“Winter invites white; white invites silence; silence invites peace. You see, there is so much peace in walking on the snow!”

December 6, 2014

The rain started last night and continued into this morning. The day is dark, the sky a pale grey. It’s a stay at home day. I’m thinking I’ll do my Christmas cards and maybe bring up a few decorations from the cellar. Last night I was able to get all the outside lights to work with the timers. One comes on just a few minutes later than the other, but I can live with that. My street looks beautiful as so many houses are decorated with lights. One house has a lighted train car on its lawn which looks as if it’s moving as the lights flash around the wheel.

When I was a kid, I didn’t care about the weather except for snow. I remember getting excited watching the first few flakes. They were usually small and took their time falling to the ground. Every kid wanted those small flakes to get bigger and multiply to cover the ground with inches of snow. It wasn’t just for a snow day but for the fun the snow would bring. We could make caves, have snowball fights and go sledding down our street, a giant hill. The TV didn’t list closed school announcements in those days. The fire department blew their no school signal around seven, and it could be heard all over town. I swear the shouts of joy right after could also be heard all over town. If the snow was still heavily falling, we waited inside until my mother would let us out. I remember when the snow finally stopped and the sun came out. The world was at its most beautiful. The snow was untouched, no footprints, no car tracks. The sun glistened off the snow and lights twinkled and shined from the tops of drifts as if diamonds had been strewn about.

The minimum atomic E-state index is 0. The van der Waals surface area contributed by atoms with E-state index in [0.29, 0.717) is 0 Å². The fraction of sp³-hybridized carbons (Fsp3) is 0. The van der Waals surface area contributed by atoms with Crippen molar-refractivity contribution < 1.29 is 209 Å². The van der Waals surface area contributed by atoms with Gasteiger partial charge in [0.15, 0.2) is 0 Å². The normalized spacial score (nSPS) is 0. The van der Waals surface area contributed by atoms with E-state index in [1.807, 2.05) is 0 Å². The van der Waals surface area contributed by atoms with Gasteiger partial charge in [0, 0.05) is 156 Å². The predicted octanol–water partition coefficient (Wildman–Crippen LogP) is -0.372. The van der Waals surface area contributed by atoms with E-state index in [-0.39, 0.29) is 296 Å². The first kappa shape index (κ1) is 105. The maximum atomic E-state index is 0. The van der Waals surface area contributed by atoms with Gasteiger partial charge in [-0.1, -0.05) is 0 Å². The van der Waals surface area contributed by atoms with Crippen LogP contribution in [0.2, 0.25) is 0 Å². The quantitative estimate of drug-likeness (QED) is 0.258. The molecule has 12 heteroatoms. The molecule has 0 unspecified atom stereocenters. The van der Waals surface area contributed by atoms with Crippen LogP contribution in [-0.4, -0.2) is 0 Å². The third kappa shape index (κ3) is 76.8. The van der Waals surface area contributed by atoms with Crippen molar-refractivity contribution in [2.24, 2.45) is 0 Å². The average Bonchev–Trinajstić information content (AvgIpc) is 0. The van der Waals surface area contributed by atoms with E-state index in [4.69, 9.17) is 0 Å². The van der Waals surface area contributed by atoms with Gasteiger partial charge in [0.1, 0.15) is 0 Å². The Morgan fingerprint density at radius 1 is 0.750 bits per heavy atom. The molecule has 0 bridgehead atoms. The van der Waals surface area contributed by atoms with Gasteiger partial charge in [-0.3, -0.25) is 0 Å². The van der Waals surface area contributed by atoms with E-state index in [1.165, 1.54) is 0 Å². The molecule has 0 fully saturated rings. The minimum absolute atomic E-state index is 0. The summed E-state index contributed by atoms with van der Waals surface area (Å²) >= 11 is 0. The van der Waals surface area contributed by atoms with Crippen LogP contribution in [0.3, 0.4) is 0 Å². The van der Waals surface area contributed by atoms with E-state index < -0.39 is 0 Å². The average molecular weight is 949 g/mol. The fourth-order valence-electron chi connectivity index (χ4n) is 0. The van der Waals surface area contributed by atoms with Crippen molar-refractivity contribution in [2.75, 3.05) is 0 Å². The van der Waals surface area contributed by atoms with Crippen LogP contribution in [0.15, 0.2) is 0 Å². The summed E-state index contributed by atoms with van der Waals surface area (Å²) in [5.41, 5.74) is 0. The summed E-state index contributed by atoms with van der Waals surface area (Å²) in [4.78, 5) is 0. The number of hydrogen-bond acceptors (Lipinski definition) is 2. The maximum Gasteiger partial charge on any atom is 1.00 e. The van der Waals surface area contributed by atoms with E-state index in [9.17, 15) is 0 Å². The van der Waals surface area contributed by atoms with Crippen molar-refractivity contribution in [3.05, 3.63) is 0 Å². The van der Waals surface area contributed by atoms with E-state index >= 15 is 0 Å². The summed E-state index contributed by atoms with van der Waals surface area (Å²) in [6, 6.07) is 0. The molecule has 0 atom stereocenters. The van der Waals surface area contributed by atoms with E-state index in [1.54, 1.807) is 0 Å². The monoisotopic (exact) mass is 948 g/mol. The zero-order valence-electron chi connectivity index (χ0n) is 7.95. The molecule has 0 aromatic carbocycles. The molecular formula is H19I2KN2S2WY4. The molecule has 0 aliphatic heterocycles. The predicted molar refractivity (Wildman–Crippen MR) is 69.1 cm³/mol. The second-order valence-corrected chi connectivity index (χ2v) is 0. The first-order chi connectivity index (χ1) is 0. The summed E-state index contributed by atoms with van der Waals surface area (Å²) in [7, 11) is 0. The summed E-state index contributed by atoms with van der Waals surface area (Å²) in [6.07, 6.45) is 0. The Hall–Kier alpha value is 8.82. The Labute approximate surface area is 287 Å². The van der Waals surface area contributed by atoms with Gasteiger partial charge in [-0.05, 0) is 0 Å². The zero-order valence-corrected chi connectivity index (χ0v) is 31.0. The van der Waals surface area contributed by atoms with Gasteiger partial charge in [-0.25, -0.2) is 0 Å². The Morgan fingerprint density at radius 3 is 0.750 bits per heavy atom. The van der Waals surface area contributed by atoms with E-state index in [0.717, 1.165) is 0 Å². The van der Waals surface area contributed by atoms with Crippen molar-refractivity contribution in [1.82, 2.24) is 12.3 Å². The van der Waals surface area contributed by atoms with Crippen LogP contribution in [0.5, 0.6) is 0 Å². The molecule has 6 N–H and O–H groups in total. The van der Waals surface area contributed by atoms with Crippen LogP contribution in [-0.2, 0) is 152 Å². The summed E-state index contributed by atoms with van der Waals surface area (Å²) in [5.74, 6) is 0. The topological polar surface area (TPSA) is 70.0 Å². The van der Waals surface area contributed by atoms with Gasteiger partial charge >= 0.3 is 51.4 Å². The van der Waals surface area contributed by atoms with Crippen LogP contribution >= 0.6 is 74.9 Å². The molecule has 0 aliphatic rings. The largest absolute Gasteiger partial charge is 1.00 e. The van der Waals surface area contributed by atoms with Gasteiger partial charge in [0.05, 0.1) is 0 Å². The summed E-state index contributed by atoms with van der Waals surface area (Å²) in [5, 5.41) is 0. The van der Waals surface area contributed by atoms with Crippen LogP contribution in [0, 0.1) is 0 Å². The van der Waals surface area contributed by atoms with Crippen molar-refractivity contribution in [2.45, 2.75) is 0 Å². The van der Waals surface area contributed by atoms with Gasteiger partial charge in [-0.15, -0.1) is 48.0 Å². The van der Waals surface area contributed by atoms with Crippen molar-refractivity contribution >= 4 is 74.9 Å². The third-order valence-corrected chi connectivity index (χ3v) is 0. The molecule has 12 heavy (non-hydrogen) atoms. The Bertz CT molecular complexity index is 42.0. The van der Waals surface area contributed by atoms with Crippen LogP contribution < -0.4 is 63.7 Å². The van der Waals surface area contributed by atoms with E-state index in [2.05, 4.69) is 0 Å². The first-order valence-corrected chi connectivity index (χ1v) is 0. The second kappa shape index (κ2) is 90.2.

It didn’t take long before the snow had footprints and the marks of sled rails. The first few sled marks were rusty but the snow quickly cleaned them. We all had wooden sleds with metal steering in the front you could turn left and right. You took off running and jumped stomach down on the sled, legs from the knees down in the air and you hoped for the ride of your life.